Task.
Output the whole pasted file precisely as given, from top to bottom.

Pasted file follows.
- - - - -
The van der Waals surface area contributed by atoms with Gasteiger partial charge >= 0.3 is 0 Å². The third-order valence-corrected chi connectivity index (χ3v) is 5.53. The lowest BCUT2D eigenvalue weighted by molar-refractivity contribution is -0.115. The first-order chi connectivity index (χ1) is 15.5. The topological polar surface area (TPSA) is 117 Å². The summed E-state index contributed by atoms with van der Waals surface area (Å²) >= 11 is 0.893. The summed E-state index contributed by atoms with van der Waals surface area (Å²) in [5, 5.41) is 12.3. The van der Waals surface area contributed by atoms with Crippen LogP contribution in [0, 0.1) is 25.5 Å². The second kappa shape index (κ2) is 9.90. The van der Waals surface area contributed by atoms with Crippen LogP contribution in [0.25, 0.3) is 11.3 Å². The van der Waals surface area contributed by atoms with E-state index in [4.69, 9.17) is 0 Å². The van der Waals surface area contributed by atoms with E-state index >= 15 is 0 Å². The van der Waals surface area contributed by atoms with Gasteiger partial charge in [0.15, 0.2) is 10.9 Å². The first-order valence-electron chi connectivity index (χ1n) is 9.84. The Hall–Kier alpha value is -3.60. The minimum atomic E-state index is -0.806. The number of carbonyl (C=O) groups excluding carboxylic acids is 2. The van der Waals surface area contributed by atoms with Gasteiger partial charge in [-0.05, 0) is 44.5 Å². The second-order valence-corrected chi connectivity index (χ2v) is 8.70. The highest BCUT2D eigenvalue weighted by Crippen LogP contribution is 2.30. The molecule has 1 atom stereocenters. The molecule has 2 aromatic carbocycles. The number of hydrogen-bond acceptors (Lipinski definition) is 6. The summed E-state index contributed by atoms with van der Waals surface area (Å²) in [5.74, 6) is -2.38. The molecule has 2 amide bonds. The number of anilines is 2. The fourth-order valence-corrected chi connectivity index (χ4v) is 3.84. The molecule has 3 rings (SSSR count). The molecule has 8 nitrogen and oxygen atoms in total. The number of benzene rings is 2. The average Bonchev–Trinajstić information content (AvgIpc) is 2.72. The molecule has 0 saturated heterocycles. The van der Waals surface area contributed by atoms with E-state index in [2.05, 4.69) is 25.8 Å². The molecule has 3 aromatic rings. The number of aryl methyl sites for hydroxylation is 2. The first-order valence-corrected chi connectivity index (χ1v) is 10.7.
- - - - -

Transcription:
The van der Waals surface area contributed by atoms with Gasteiger partial charge >= 0.3 is 0 Å². The third-order valence-corrected chi connectivity index (χ3v) is 5.53. The lowest BCUT2D eigenvalue weighted by molar-refractivity contribution is -0.115. The first-order chi connectivity index (χ1) is 15.5. The topological polar surface area (TPSA) is 117 Å². The summed E-state index contributed by atoms with van der Waals surface area (Å²) >= 11 is 0.893. The summed E-state index contributed by atoms with van der Waals surface area (Å²) in [5, 5.41) is 12.3. The van der Waals surface area contributed by atoms with Crippen LogP contribution in [0, 0.1) is 25.5 Å². The second kappa shape index (κ2) is 9.90. The van der Waals surface area contributed by atoms with Crippen LogP contribution in [0.25, 0.3) is 11.3 Å². The van der Waals surface area contributed by atoms with E-state index in [4.69, 9.17) is 0 Å². The van der Waals surface area contributed by atoms with E-state index >= 15 is 0 Å². The van der Waals surface area contributed by atoms with Gasteiger partial charge in [0.15, 0.2) is 10.9 Å². The first-order valence-electron chi connectivity index (χ1n) is 9.84. The Hall–Kier alpha value is -3.60. The minimum atomic E-state index is -0.806. The number of carbonyl (C=O) groups excluding carboxylic acids is 2. The van der Waals surface area contributed by atoms with Gasteiger partial charge in [-0.05, 0) is 44.5 Å². The second-order valence-corrected chi connectivity index (χ2v) is 8.70. The highest BCUT2D eigenvalue weighted by Crippen LogP contribution is 2.30. The molecule has 1 atom stereocenters. The molecule has 2 aromatic carbocycles. The number of hydrogen-bond acceptors (Lipinski definition) is 6. The summed E-state index contributed by atoms with van der Waals surface area (Å²) in [5.74, 6) is -2.38. The molecule has 2 amide bonds. The number of anilines is 2. The fourth-order valence-corrected chi connectivity index (χ4v) is 3.84. The molecule has 3 rings (SSSR count). The molecule has 8 nitrogen and oxygen atoms in total. The number of benzene rings is 2. The average Bonchev–Trinajstić information content (AvgIpc) is 2.72. The molecule has 0 saturated heterocycles. The van der Waals surface area contributed by atoms with E-state index in [2.05, 4.69) is 25.8 Å². The molecule has 3 aromatic rings. The number of aryl methyl sites for hydroxylation is 2. The first-order valence-corrected chi connectivity index (χ1v) is 10.7.